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Seeing uses Local Central Projection.


Thinking uses Central Projection from Infinity.

Please enable Java for an interactive construction (with Cinderella).
Please enable Java for an interactive construction (with Cinderella).

You may left click and drag the blue dashed line to swing the building around one corner.

The roof apex here is in a vertical plane that exactly bisects the building longitudinally.

For “Accurate” Perspective –

If the conics “on the ground” in the scene on the left are, “in objective, physical fact”, concentric circles, with radii r, 2r, 3r, ... , and the bold blue line with the “vanishing” points VP1 and VP2 is at the infinite, and is the polar of the common centre of the circles, these points are conjugates in involution, and,
if the third vanishing point, VP3,“below” the glass house
also lies in the infinite,
the following metric statements are held to be correct –
  • adjacent walls of this “glass house” are exactly at right angles to each other
  • opposite walls are parallel - that is, at an angle of exactly zero to each other
  • adjacent ‘wall-dividers’ are equidistant from, and parallel to, each other
  • the crests of the four walls are parallel to their foundations
  • the ratio of the length of a long wall to that of a short is exactly 7 to 6
  • the two, sloping parts of the roof are identical (congruent).





A fanciful Cartesian Co-ordinate system — on legs!

Making a Scene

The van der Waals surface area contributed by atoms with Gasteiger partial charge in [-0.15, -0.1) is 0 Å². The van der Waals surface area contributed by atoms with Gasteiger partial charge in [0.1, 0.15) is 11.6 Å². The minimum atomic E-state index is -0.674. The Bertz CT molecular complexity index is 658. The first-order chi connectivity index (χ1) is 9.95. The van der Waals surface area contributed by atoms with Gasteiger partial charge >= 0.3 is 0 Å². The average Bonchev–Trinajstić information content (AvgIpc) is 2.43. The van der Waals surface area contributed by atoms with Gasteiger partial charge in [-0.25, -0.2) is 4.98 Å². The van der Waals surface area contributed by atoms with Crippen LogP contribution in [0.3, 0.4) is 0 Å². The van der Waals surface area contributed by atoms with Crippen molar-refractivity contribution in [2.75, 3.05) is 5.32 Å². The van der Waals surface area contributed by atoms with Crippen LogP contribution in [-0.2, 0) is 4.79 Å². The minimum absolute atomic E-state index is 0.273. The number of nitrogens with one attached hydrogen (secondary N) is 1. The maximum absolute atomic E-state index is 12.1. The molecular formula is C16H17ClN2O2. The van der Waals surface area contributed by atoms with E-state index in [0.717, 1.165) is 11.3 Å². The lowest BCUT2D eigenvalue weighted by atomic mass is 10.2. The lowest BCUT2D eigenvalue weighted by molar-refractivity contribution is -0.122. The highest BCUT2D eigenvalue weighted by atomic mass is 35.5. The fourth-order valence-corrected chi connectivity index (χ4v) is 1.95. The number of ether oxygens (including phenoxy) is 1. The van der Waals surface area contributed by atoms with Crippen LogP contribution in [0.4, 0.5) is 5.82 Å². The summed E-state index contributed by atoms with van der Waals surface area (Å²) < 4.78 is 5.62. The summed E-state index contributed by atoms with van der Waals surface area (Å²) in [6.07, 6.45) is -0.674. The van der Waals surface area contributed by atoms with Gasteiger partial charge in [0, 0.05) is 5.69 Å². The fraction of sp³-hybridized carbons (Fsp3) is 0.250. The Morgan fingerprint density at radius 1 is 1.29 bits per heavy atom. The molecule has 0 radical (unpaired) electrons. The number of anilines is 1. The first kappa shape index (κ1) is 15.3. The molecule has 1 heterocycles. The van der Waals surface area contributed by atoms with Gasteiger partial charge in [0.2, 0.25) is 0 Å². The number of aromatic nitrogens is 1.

Perspective derives from the Axioms of Incidence
but only when taken together with
two, non-axiomatic things.

These are –

  1. The notion of special (“ideal”) places (points) at infinity
  2. The notion of absolute size [ * ].


Only the metric statements require these extra items.

Geometry itself neither needs nor recognises them,
simply because they are not elements,
and are not axioms of elementary incidence.

This is crucial.


To help make this clear, the Three True Elements and most of their Incidences are depicted alongside – and are made visible, incidentally, by endowing the participating elements with physical properties they certainly could not possess!

Just Elementary Incidence

Any two lines
, such as a and b, in a point, such as E, have a plane in common, in this case πab, which plane is also common to lines u1 and u2,

So we have three planes, π1, π2 and πab

Their point-in-common is C, which lies in the line c, common to π1 and π2.

The General Picture

Please enable Java for an interactive construction (with Cinderella).

IFF (‘IF and only iF’) the three conics (here red, green and blue) enclosed in the “box” above and tangent to its faces are all “circles in absolute/physical reality”, and IFF they have a “common centre”, then the box is a cube, and each of the three planes of the circles stands at right angles to the other two.

Notice that, purely projectively, the common centre is the common (degenerate) pole of the three lines (here, the red, green and blue “dot-dash” lines) in which the three conics’ planes cut a fourth plane, and these three lines are the three polars in that plane of this degenerate pole.

These projective things are the case (by the axioms of elementary incidence), whether or not the conics are “absolute” circles, and whether or not the fourth plane is “absolutely” at infinity.

So, IFF the fourth plane lies at infinity, the three polar lines in it meet by twos in the three vanishing points of the three pairs of parallel cuboid faces.

IFF the conics are absolute circles, then the cuboid is a regular cube, and the circles are sections through the centre of the same absolute sphere, so the thing is isotropic, and we appear to have the basis of a co-ordinate system, in perspective.


I stress again that all these things about absolutes and infinity
are purely empirical, and observed,
and so are hypothetical.

I reiterate that they do not arise from elementary incidence,
and are not required by elementary incidence.



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